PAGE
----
May 2010

List of supercomputing superpowers

Click on image to view the chart

From BBC comes this pretty neat interactive treemap of the Top 500 Supercomputers list as of June 2010. The list is sortable and surfaces a few interesting patterns such as the domination of linux operating system to China’s 2nd place. I will let you explore the rest by playing with it yourself. Have fun!


Visualization of our solar system in CSS3

Click on image to view the page. You may need a more up-to-date browser to view this.

Alex Girón of nclud created this visualization of our solar system by using only HTML and CSS3. In his words:

These past few months I’ve been exploring CSS3, trying to learn some of it’s new fea­tures and getting a feel for which browsers support it. A few weeks back I put out my first experiment exploring @font-face and transforms. This time, I set out to experiment with border-radius, and what I thought was going to be a boring little project turned out to be quite interesting.

via Veerle Pieters

My favorite winners of the Design for America contest

The winners of the Design for America contest showcase some of the most compelling visualizations of government data I have seen in a while. Here are a few of my favorites. I had a hard time choosing since they are all pretty darn amazing. Enjoy!

Is Washington Bankrupting America?

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As much light as you need

From Yanko Design:

I’m not a big fan of study-table lamps simply because I can’t stand the surrounding darkness. Always creeps me out, but I’m sure most of you students need to invest in one. Sharing dorm rooms, you can’t disturb your mates right! So when you use one…how much light is sufficient for you? How about a lamp that lets you decide the luminance. Swipe a finger or span your palm to get “As Much As You Need Light”. Just the right amount of focus and light!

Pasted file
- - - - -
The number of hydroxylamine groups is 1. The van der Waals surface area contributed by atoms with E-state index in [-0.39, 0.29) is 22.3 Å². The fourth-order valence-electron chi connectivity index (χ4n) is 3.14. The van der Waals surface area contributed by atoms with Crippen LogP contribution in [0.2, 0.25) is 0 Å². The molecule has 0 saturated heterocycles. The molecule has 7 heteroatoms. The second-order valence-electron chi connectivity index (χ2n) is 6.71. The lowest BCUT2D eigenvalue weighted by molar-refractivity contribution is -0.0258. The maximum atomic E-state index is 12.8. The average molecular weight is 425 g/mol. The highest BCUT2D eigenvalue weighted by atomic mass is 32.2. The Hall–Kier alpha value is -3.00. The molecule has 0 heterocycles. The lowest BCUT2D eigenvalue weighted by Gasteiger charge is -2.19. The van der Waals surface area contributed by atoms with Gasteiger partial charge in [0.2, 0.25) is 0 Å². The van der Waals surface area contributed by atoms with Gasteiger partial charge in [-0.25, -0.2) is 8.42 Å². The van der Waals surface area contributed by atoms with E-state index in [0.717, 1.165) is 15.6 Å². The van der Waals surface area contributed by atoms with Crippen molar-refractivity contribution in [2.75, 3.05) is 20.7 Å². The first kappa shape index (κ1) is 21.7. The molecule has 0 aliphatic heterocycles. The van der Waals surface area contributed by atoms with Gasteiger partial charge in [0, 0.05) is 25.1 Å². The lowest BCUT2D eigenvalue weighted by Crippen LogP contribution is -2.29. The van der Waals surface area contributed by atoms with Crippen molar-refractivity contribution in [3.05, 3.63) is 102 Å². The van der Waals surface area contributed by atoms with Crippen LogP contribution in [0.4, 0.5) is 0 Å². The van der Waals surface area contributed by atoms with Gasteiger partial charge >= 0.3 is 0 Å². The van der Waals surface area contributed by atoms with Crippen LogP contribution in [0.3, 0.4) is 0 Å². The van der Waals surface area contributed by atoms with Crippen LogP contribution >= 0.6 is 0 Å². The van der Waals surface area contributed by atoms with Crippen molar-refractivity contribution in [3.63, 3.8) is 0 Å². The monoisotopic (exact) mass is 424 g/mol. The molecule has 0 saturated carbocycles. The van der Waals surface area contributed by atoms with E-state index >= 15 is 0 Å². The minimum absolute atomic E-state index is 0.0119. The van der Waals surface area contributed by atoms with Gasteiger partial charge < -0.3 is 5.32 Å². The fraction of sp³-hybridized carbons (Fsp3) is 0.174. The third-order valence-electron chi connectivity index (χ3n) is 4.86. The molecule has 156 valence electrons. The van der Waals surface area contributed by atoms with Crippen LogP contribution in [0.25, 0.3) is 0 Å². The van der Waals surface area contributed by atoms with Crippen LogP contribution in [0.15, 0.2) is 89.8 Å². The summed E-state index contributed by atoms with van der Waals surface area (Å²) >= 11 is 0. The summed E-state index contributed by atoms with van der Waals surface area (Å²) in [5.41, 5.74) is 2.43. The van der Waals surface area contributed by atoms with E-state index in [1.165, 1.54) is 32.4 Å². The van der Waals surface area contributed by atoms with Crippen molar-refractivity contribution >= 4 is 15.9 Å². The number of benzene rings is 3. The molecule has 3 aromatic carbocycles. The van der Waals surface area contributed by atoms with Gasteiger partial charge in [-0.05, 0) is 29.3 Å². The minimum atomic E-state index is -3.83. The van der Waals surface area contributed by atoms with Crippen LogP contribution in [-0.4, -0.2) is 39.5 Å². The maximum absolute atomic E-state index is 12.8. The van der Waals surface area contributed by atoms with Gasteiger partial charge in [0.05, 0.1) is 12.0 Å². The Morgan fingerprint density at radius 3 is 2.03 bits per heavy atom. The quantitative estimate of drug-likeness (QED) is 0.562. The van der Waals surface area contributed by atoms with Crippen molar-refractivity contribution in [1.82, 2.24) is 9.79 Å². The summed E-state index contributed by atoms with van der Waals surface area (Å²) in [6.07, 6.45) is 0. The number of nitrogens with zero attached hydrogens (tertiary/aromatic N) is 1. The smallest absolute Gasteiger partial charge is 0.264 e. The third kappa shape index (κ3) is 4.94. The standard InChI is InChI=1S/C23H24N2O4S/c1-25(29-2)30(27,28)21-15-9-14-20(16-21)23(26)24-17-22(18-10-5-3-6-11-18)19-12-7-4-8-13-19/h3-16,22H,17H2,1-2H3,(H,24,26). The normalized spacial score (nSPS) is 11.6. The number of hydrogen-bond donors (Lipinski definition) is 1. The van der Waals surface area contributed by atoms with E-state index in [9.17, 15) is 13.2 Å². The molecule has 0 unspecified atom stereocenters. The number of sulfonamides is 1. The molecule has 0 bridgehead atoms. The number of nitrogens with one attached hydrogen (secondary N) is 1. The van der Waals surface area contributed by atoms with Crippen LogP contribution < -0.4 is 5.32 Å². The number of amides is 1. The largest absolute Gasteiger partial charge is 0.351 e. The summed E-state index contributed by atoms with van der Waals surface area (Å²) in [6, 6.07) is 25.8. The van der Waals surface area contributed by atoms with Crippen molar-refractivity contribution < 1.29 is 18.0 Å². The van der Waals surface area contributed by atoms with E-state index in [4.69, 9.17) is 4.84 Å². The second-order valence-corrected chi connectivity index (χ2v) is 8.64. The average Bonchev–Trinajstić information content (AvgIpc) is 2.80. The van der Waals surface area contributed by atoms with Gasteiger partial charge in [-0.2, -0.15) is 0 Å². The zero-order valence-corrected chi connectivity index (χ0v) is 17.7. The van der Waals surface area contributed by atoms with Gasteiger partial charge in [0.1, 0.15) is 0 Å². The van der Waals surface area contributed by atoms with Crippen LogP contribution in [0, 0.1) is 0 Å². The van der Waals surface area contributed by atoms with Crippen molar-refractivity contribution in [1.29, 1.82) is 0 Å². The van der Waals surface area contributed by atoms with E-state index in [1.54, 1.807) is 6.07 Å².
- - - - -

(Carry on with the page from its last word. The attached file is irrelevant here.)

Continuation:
Design by Hong-kue Lee

Top 10 greatest maps that changed the world

UK subway map

Click on image to go to the article

By Peter Barber, Head of Map Collections at the British Library:

From the USSR’s Be On Guard! map in 1921 to Google Earth, a new exhibition at the British Library charts the extraordinary documents that transformed the way we view the globe forever.

If I get to choose a favorite from this collection, it would be the London subway map above. For me the map is one of those very few that are still shaping our current trend in design aesthetics.

Dismissed as too ‘revolutionary’ when it was first submitted in 1931, Harry Beck’s Underground map solved the problem of how to represent clearly and elegantly a dense, complex interweaving of train lines.

Placing the stations at similar intervals regardless of their true locations amplifies the area of central London, increasing its clarity, while the straight lines and interchange symbols confer a simplicity and order on the network. A cartographic icon.

Read the rest of the article

via Jason Kottke

Skype in numbers

When eBay sold Skype in 2009, many of us wondered about the future of Skype. I personally love Skype and use it all the time. In fact, I don’t recall last time I talk to my parents on the phone. Since they live abroad we always communicate through Skype. Luckily for people like us, Skype is doing well, actually better, since its divorce with eBay. Christopher S. Dean, Chief Strategy Officer at Skype, talks about how Skype’s been growing over the last few years at Meet the Boss TV.

World cup schedule

Martin Oberhäuser designed this beautiful schedule for the FIFA World Cup 2010 in South Africa. The schedule shows the date, time and location for games in each group and leaves space for you to enter and keep track of the results. The central circle is a bracket system that let you track the 16 teams that play in the elimination rounds. There is also a map showing information about each of the locations where the games are played.

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